Queer artist Dizzy Fae opens up about the first time she experienced falling for another woman on “Her,” a woozy, sensual slice of alt-R&B that explores the unavoidable vulnerability that comes with falling in love. Dizzy’s fluttering vibrato is bewitching as she sings about discovering the expansiveness of her blossoming sexuality.

Studio Killers, “Jenny”

Studio Killers’ Cherry wants to “ruin” her friendship with the titular “Jenny” on this humid Europop-meets-EDM affair. Over a summery Mediterranean groove, the frontwoman admits her not-so-platonic feelings towards her bestie, declaring, “We should be lovers instead.”

Girl in Red, “I Wanna Be Your Girlfriend”

Norwegian bedroom pop musician Girl in Red, a.k.a. Marie Ulven, weaves a bittersweet confessional about teenage queer romance on this fuzzy indie-rock ditty about unrequited love. “I don’t wanna be your friend, I wanna kiss your lips,” Ulven sings about a girl named Hannah on the achy-breaky chorus, which sounds like it was ripped straight out the pages of her diary.

Tegan and Sara, “Closer”

Twin sister duo Tegan and Sara, both openly gay, revel in getting “closer” with their respective lovers on this uplifting, boisterous electro anthem. It’s a glittery dance floor banger that celebrates love in all its colorful iterations.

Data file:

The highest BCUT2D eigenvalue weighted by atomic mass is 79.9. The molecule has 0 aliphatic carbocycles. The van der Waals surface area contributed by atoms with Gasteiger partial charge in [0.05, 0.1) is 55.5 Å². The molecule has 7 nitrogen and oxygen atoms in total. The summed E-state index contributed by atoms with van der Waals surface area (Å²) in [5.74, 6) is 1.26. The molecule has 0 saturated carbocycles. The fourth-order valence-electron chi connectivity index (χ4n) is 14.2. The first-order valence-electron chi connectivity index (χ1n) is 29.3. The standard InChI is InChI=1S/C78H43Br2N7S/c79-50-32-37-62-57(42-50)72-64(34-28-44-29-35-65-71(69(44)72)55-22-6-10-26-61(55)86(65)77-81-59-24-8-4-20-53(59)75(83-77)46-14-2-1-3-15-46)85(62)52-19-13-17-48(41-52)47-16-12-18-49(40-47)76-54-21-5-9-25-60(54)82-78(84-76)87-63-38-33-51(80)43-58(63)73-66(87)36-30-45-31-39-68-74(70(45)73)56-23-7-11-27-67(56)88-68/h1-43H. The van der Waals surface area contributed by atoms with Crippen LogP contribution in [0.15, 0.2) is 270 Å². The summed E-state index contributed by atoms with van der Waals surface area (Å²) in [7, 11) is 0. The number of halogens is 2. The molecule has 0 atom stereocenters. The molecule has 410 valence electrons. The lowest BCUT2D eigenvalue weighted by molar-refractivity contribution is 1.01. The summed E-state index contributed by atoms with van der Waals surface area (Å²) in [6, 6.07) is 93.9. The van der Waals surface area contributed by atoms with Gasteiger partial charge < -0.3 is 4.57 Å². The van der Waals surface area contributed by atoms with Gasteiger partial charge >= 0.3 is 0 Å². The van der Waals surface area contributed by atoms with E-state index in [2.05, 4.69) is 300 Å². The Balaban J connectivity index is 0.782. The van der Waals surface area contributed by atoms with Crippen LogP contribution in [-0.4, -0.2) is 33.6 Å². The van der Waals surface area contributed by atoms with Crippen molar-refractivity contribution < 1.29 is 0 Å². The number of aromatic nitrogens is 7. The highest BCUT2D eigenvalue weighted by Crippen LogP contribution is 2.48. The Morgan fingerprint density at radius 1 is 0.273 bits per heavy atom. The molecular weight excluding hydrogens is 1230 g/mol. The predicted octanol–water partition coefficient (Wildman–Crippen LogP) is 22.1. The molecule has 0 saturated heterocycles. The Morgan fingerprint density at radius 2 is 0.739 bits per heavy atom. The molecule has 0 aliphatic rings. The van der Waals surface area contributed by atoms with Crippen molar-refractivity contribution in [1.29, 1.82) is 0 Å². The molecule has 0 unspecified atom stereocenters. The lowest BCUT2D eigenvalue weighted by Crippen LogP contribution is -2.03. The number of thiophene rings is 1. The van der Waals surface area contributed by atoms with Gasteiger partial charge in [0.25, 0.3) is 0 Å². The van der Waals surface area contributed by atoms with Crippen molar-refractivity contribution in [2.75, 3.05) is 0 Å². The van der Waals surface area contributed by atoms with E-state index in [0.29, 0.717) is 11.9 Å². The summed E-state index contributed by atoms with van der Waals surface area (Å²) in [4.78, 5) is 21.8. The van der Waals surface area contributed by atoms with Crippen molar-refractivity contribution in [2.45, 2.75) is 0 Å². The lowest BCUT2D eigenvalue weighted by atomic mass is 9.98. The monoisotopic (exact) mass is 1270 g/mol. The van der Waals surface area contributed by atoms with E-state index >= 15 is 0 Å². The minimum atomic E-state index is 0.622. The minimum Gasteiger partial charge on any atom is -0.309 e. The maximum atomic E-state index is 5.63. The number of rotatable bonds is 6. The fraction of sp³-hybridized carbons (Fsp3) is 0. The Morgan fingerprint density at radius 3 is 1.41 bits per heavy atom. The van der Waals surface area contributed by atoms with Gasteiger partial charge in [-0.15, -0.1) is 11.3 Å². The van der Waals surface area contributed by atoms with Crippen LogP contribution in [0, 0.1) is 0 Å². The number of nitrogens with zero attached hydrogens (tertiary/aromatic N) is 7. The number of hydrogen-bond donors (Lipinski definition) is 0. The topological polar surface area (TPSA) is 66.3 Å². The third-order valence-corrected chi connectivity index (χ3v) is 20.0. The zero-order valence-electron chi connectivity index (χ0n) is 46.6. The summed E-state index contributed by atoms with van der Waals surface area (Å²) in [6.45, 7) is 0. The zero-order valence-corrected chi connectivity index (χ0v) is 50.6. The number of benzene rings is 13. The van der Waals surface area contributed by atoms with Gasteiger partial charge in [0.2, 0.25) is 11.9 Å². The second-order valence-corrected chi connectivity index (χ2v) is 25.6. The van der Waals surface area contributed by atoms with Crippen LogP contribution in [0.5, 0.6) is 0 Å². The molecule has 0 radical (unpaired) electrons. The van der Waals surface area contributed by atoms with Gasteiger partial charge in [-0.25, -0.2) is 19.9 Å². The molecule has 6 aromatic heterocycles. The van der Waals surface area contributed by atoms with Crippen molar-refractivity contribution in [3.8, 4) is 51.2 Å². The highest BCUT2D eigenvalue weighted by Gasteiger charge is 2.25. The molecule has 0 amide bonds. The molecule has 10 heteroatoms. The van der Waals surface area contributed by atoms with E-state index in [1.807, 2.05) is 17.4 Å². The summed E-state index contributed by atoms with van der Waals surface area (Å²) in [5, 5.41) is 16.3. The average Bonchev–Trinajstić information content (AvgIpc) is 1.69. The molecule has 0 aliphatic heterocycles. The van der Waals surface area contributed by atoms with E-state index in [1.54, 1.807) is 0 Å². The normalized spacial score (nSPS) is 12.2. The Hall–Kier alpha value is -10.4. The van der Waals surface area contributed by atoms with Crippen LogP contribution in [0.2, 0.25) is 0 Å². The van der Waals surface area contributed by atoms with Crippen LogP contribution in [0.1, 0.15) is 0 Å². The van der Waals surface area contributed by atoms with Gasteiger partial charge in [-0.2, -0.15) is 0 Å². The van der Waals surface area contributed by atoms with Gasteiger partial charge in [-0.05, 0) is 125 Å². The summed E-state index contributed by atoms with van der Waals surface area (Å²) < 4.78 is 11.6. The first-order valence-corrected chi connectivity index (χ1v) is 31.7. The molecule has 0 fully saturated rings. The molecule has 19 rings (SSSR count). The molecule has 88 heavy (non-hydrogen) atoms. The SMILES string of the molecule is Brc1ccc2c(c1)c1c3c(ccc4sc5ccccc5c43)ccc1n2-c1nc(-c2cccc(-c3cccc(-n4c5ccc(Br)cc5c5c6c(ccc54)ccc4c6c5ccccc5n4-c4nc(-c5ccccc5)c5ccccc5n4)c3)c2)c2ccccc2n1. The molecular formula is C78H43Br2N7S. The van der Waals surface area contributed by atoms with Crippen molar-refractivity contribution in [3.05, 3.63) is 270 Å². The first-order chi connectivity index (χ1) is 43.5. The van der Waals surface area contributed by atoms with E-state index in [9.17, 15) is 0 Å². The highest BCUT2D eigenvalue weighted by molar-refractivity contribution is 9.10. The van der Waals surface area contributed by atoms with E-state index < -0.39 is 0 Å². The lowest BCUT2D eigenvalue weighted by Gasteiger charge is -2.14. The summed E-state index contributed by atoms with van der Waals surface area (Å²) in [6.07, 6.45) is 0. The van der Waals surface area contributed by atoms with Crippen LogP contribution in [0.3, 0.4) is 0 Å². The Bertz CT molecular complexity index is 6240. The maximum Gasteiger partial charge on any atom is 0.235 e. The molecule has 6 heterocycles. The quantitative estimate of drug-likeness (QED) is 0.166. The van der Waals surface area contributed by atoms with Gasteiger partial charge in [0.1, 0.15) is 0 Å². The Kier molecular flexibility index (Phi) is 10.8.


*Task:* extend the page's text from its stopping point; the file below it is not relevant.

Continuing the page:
Mary Lambert, “I’d Be Your Wife”

Mary Lambert is charming and infatuated on this sweet indie-pop tune. “It started with a feeling, then you had me dreaming/ Now you never leave my side/ So can you give us a try?/ 'Cause I'd be your wife,” she coos sincerely over a flurry of acoustic guitar chords and a twinkling melody.

Lucy Whittaker, “Curious”

A thumping beat and skittering synths parallel the restless fluttering of Lucy Whittaker’s heart on this electro-pop bop about desperately wanting to steal away a boy’s girlfriend from him. The London-based singer’s crystalline vocals explode on the lush chorus, which captures the thrilling rush of both falling for someone and being curious about your sexuality.

Janelle Monáe, “Make Me Feel”

Self-proclaimed “free-ass motherfucker” Janelle Monáe, who publicly identified as pansexual in 2018, delivered an instant anthem for bi/pan women everywhere when she released the music video for ”Make Me Feel,” which featured the pop star crawling between women’s legs and grinding up on both a male and female love interest (the latter being Tessa Thompson) under pointed bisexual lighting. It was a powerful message of solidarity for anyone who’s ever felt themselves unable to contain the fluidity of their sexual attraction, with Monáe right there with them, singing her heart out over a deliciously wobbly beat: “Baby, don’t make me spell it out for you/ All of the feelings that I've got for you/ Can't be explained, but I can try for you.”